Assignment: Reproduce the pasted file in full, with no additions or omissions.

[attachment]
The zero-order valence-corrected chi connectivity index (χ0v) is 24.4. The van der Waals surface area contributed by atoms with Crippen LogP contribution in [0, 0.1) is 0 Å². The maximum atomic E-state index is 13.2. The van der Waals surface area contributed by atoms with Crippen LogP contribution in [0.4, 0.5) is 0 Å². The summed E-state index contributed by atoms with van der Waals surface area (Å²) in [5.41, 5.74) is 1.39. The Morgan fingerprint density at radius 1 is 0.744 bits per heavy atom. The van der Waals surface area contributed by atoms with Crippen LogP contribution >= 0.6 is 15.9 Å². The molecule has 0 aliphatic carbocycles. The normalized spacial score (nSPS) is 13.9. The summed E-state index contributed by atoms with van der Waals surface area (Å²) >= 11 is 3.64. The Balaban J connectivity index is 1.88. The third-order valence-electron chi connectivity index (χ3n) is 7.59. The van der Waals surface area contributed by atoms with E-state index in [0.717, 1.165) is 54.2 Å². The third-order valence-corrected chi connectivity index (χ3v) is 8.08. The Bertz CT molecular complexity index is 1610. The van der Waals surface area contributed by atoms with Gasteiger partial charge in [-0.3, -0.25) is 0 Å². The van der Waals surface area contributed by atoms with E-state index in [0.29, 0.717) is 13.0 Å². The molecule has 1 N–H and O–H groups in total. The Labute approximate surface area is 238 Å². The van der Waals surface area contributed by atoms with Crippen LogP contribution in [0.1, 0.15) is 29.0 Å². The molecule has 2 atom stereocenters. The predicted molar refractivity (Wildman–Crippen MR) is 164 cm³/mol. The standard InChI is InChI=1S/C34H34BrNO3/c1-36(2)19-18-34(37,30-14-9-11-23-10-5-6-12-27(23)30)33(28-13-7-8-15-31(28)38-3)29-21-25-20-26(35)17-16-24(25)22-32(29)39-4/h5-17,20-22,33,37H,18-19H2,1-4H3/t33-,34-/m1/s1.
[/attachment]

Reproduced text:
The zero-order valence-corrected chi connectivity index (χ0v) is 24.4. The van der Waals surface area contributed by atoms with Crippen LogP contribution in [0, 0.1) is 0 Å². The maximum atomic E-state index is 13.2. The van der Waals surface area contributed by atoms with Crippen LogP contribution in [0.4, 0.5) is 0 Å². The summed E-state index contributed by atoms with van der Waals surface area (Å²) in [5.41, 5.74) is 1.39. The Morgan fingerprint density at radius 1 is 0.744 bits per heavy atom. The van der Waals surface area contributed by atoms with Crippen LogP contribution >= 0.6 is 15.9 Å². The molecule has 0 aliphatic carbocycles. The normalized spacial score (nSPS) is 13.9. The summed E-state index contributed by atoms with van der Waals surface area (Å²) >= 11 is 3.64. The Balaban J connectivity index is 1.88. The third-order valence-electron chi connectivity index (χ3n) is 7.59. The van der Waals surface area contributed by atoms with E-state index in [0.717, 1.165) is 54.2 Å². The third-order valence-corrected chi connectivity index (χ3v) is 8.08. The Bertz CT molecular complexity index is 1610. The van der Waals surface area contributed by atoms with Gasteiger partial charge in [-0.3, -0.25) is 0 Å². The van der Waals surface area contributed by atoms with E-state index in [0.29, 0.717) is 13.0 Å². The molecule has 1 N–H and O–H groups in total. The Labute approximate surface area is 238 Å². The van der Waals surface area contributed by atoms with Crippen LogP contribution in [0.1, 0.15) is 29.0 Å². The molecule has 2 atom stereocenters. The predicted molar refractivity (Wildman–Crippen MR) is 164 cm³/mol. The standard InChI is InChI=1S/C34H34BrNO3/c1-36(2)19-18-34(37,30-14-9-11-23-10-5-6-12-27(23)30)33(28-13-7-8-15-31(28)38-3)29-21-25-20-26(35)17-16-24(25)22-32(29)39-4/h5-17,20-22,33,37H,18-19H2,1-4H3/t33-,34-/m1/s1.